YOU see them all the time while making your way through your favourite shopping malls. Mannequins, decked in all the popular fads of the season, carefully arranged inside the display windows of each and every clothing store.
Any change in the attire worn by these figurines would be unmistakable, but would you notice if they had body shapes that were perhaps, a little out of the ordinary?
Pro Infirmis, a Swiss organisation in support of people with disabilities, certainly thinks you would, as evidenced by its recently published YouTube video entitled “Because who is perfect?”
The short film, which lasts about four minutes, shows custom mannequins being made to depict the bodies of five famous personalities with disabilities: Miss Handicap 2010, Jasmine Rechsteiner; radio host and film critic Alex Oberholzer; athlete Urs Kolly; blogger Nadja Schmid; and actor Erwin Aljuki.
The resulting figurines were then used in the display windows of departmental stores across Zurich, including at several locations along Bahnhofstrasse street, a famous and expensive shopping area in Europe.
Reactions of passer-bys were also captured as part of the video.
The real deal
Pro Infirmis shot this video in conjunction with the International Day of Persons with Disabilities which was on Dec 3. It is part of the organisation’s “Who is perfect? Come closer!” campaign where it aims to encourage greater public acceptance of people with disabilities. I watched this video for the first time today, and was deeply moved by its contents.
I especially loved seeing the reaction on the faces of the five people when their very own mannequins were revealed to them. It was priceless. “It is special to see yourself like this when you usually can’t look at yourself in the mirror,” Rechsteiner had said.
Ever since I first saw the video, I’ve been keeping watch over the number of views it has garnered and have noticed that it’s been rising steadily throughout the day.
While I admit it has yet to reach the insane figures that most of us are used to seeing when a video goes viral, I really wouldn’t be surprised if it were to reach those levels some time soon.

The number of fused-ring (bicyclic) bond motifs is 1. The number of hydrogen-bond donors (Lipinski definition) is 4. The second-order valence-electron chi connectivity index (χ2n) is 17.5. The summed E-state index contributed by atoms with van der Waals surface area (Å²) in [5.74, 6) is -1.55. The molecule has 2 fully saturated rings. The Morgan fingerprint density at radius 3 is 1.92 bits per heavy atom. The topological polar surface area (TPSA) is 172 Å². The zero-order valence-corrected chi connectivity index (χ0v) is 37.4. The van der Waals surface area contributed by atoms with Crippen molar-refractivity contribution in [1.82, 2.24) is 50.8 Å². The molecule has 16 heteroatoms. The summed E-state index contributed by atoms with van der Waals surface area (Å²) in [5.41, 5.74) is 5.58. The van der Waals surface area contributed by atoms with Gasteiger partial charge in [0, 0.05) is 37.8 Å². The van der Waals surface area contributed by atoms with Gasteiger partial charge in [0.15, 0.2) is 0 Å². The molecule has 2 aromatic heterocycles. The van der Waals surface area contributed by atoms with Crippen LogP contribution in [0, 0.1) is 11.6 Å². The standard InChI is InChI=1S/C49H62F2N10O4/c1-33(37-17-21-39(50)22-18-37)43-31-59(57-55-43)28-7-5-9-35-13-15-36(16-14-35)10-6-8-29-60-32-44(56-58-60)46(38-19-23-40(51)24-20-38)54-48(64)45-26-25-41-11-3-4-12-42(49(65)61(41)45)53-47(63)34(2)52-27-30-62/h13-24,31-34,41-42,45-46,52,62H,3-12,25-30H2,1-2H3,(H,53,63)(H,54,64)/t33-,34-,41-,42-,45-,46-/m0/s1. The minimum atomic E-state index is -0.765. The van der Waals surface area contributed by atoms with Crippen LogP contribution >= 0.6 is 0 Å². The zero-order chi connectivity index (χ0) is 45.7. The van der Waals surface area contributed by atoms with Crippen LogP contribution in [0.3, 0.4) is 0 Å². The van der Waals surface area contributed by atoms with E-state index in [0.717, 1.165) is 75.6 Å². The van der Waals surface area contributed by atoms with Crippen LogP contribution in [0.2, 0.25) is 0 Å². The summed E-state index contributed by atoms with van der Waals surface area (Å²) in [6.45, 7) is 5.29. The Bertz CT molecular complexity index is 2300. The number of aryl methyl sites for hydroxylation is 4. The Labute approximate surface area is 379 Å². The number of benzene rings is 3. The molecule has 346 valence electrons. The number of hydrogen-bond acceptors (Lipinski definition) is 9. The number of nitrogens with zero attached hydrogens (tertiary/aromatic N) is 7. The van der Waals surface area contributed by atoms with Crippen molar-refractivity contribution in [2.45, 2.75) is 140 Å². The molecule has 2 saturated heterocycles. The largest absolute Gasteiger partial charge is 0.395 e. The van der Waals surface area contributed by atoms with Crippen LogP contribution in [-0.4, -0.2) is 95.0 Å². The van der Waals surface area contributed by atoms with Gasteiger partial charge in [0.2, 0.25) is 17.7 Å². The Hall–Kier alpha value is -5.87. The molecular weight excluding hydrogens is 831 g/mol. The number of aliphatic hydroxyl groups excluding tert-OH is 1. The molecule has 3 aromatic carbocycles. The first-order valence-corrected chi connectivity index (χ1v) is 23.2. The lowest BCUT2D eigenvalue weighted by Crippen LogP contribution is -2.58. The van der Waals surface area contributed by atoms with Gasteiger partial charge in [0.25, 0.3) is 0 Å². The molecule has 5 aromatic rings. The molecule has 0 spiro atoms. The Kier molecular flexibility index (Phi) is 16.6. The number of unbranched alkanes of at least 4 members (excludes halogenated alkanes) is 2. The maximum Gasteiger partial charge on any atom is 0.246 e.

The message behind the video was really thought provoking for me and I found that it spoke volumes to me.
I found myself asking what perfection ought to mean to me in terms of how I regard myself and others.
Most of the time, I think we tend to settle for the definition of “perfect” that pop culture teaches us. Perform this feat, fit into these dresses, answer this scientific equation correctly, and you are perfect. But is that really true?
As these five personalities clearly show, something doesn’t have to be perfect in order for it to be beautiful. I believe that the clothes that were fitted onto those five specially crafted mannequins in Zurich did not look any less appealing than they would have had they been placed on standard mannequins instead.
Bringing that closer to home, I learned here that my life is really no less significant even if it is, in reality, not as immaculate as I may like it to be. And that everybody else I meet deserves a little kindness too, because the truth is that nobody’s perfect. But that’s fine actually, because life’s just as wonderful the way it is, anyway.
Susanna Khoo, who is a self-proclaimed perfectionist, intends to be kinder to herself and others in the future now that she’s learned what a beautiful life ought to look like. What’s your take on perfection and its importance? Tell her all about it at susanna@thestar. com.my.
Thought-provoking message: blogger nadja Schmid poses in front of the mannequin created in her image.